Probate is the legal procedure that determines the validity of a will. Probate can be time-consuming, costly and complicated, especially if there are disputes among the family members or creditors.
However, there are some steps that families can take to handle Georgia probate more smoothly and efficiently.
Is it necessary?
Not always. Not all Georgia estates have to go through probate, and some assets can be transferred outside of probate, such as those that are jointly owned with rights of survivorship, have beneficiary designations or are held in a trust.
Additionally, Georgia has a simplified probate procedure for small estates that are worth less than $10,000 and have no debts or disputes. If you are not sure whether probate is required or not, consult with a probate attorney.
Notify the heirs, beneficiaries, creditors and other interested parties. The executor or administrator should notify all the people who have a legal interest in the estate about the probate process. This includes the heirs (the relatives who would inherit under intestacy laws if there is no will), the beneficiaries (the people who are named in the will to receive a share of the estate), the creditors (the people or entities who have a claim against the estate) and any other parties who may have a stake in the estate (such as former spouses or children from previous marriages).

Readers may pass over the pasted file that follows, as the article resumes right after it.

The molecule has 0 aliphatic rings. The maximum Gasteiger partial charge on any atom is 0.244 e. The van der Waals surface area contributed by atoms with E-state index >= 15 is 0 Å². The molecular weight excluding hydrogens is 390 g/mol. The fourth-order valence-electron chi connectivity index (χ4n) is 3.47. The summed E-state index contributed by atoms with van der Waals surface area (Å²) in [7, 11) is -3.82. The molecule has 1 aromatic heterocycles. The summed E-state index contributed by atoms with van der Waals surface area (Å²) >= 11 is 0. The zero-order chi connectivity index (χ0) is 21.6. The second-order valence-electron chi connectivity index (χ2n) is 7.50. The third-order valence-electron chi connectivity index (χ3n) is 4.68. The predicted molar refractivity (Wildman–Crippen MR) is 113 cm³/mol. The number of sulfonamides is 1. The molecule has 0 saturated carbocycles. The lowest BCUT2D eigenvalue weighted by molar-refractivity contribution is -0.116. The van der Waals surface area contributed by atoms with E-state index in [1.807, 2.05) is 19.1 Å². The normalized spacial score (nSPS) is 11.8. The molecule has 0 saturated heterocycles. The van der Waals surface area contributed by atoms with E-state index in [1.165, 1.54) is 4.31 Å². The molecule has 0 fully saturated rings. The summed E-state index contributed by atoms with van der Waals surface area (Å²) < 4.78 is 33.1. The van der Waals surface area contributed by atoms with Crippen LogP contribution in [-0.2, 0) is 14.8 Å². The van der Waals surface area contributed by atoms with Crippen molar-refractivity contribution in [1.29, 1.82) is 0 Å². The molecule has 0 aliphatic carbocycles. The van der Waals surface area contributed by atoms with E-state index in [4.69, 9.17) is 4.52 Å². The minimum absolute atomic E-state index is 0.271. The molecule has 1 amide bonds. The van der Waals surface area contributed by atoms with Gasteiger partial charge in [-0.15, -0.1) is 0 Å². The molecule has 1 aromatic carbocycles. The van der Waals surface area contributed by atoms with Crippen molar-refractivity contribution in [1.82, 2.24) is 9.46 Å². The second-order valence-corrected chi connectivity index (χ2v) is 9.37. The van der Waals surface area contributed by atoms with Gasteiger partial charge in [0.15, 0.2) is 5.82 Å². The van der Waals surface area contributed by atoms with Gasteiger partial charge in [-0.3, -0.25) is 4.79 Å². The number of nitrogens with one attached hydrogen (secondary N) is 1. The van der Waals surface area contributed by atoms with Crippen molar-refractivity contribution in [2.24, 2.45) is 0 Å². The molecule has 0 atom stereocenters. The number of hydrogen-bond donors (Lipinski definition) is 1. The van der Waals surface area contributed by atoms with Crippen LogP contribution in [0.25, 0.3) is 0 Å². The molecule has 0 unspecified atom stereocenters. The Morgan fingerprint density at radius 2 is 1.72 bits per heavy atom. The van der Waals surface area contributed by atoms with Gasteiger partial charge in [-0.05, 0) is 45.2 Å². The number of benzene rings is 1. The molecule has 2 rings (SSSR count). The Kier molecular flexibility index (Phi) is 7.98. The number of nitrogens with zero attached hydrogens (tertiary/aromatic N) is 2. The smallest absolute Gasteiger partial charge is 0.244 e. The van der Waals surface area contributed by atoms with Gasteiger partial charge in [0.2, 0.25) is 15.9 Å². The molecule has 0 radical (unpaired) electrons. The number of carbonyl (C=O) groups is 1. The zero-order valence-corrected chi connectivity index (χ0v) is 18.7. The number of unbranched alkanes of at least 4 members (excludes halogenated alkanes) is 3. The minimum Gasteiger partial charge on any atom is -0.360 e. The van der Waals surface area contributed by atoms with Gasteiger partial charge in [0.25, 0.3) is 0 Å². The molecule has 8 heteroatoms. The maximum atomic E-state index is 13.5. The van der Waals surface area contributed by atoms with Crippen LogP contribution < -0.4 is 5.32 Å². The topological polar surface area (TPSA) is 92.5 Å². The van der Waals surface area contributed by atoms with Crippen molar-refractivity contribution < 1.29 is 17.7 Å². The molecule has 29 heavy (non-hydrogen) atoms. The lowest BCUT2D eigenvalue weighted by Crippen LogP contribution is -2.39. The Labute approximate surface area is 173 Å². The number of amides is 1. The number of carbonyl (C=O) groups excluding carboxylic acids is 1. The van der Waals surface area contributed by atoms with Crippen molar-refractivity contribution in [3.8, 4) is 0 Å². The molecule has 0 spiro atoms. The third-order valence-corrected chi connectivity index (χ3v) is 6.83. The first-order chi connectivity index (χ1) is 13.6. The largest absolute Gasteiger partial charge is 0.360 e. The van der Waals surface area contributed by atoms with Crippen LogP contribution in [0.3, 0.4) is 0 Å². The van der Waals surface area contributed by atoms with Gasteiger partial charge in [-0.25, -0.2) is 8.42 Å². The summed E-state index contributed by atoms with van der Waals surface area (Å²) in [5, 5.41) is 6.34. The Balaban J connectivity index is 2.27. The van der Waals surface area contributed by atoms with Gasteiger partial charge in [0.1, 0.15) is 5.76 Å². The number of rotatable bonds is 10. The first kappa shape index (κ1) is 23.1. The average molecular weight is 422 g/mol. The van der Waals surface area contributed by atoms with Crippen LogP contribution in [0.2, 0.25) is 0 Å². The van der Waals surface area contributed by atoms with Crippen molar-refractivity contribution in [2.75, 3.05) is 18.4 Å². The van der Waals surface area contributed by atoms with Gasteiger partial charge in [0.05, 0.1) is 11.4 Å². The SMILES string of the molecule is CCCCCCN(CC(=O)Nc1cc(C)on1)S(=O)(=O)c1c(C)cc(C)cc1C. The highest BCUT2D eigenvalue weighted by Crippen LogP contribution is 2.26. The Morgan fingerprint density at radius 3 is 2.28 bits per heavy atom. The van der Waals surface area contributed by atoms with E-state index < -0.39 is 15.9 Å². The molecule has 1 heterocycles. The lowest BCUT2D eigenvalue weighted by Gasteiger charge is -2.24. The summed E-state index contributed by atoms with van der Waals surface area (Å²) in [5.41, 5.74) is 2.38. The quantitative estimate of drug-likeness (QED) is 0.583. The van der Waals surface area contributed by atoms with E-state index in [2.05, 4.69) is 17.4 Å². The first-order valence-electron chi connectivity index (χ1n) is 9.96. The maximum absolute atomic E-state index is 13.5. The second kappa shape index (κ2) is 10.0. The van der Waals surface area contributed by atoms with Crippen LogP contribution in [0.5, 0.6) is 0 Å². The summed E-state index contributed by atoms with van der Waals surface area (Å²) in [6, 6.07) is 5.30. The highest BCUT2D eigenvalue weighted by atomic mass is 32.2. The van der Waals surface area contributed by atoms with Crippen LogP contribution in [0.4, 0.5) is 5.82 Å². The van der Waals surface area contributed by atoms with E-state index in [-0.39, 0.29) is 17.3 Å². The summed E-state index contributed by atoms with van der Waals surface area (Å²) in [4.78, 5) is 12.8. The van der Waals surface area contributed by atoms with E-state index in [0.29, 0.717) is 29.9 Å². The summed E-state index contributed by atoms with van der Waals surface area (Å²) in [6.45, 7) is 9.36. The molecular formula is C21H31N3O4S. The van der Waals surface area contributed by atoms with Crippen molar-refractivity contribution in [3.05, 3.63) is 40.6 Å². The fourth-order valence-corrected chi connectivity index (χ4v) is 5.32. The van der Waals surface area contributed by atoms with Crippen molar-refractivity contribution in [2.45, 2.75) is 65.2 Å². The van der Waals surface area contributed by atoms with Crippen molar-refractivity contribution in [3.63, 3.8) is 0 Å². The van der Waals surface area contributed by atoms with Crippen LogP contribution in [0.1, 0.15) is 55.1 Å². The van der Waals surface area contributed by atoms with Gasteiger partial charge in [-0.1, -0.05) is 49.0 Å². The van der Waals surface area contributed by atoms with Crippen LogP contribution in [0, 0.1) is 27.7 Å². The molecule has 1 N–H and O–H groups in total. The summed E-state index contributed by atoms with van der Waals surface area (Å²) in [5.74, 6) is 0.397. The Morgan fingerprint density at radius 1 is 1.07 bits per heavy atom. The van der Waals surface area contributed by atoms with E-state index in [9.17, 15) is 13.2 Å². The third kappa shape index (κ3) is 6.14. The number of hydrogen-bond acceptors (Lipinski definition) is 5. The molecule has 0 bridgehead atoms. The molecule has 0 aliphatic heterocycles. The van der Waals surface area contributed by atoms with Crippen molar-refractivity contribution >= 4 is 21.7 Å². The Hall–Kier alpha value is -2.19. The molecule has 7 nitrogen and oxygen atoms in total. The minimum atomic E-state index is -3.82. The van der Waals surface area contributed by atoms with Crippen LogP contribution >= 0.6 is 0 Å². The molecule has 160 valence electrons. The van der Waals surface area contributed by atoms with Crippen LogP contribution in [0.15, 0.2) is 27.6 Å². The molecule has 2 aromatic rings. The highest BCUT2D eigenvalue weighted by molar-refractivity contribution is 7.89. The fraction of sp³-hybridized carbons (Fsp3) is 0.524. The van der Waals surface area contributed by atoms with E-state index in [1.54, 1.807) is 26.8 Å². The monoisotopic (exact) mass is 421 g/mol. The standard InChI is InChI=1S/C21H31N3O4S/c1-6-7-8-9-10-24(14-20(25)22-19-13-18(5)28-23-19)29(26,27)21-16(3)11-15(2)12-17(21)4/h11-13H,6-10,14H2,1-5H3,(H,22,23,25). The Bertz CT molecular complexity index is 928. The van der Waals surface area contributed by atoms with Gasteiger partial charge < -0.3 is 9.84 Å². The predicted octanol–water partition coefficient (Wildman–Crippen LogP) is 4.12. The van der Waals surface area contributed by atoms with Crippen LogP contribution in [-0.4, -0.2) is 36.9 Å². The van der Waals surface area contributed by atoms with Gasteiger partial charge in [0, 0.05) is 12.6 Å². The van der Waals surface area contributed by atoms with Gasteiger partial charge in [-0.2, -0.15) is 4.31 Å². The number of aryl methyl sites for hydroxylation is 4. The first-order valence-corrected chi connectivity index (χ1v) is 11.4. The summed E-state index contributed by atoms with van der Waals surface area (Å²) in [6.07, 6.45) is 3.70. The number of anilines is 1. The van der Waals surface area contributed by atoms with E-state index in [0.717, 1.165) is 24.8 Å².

The notice should include information about how to contact the executor or administrator and how to file a claim or objection.
Assets and liabilities
Inventory and appraise the estate assets and liabilities and determine their value as of the date of death. This may require hiring professional appraisers or experts to evaluate certain items, such as real estate, jewelry, art, business interests, etc. The inventory and appraisal should be filed with the court and provided to the heirs and beneficiaries.
Debts and taxes
Pay the debts and taxes of the estate. This may include funeral expenses, medical bills, credit card debts, mortgages, loans, taxes, fees, etc. The executor or administrator should also file any required tax returns for the deceased person and the estate and pay any taxes due. It is only then that the heirs or beneficiaries can receive their share.
Probate can be a challenging process for families dealing with the loss of a loved one. However, by following these steps and seeking professional guidance from a qualified probate attorney, families can handle Georgia probate more effectively and peacefully.